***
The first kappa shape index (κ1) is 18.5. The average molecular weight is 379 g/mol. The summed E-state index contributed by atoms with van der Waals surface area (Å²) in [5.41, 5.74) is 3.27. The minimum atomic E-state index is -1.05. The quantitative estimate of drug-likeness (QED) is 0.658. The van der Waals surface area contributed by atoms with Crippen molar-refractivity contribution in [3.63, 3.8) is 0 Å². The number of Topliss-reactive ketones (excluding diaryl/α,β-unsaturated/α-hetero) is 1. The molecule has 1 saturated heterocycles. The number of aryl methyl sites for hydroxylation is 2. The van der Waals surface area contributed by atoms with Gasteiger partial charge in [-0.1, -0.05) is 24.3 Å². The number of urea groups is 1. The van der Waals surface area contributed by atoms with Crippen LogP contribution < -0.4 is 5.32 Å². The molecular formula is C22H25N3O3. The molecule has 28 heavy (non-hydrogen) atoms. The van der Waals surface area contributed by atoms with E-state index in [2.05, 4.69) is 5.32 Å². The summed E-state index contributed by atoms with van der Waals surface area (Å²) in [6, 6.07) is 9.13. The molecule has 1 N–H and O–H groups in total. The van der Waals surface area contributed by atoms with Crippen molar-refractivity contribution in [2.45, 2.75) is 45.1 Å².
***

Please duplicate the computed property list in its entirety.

The first kappa shape index (κ1) is 18.5. The average molecular weight is 379 g/mol. The summed E-state index contributed by atoms with van der Waals surface area (Å²) in [5.41, 5.74) is 3.27. The minimum atomic E-state index is -1.05. The quantitative estimate of drug-likeness (QED) is 0.658. The van der Waals surface area contributed by atoms with Crippen molar-refractivity contribution in [3.63, 3.8) is 0 Å². The number of Topliss-reactive ketones (excluding diaryl/α,β-unsaturated/α-hetero) is 1. The molecule has 1 saturated heterocycles. The number of aryl methyl sites for hydroxylation is 2. The van der Waals surface area contributed by atoms with Gasteiger partial charge in [-0.1, -0.05) is 24.3 Å². The number of urea groups is 1. The van der Waals surface area contributed by atoms with Crippen LogP contribution < -0.4 is 5.32 Å². The molecular formula is C22H25N3O3. The molecule has 28 heavy (non-hydrogen) atoms. The van der Waals surface area contributed by atoms with E-state index in [2.05, 4.69) is 5.32 Å². The summed E-state index contributed by atoms with van der Waals surface area (Å²) in [6, 6.07) is 9.13. The molecule has 1 N–H and O–H groups in total. The van der Waals surface area contributed by atoms with Crippen molar-refractivity contribution in [2.45, 2.75) is 45.1 Å².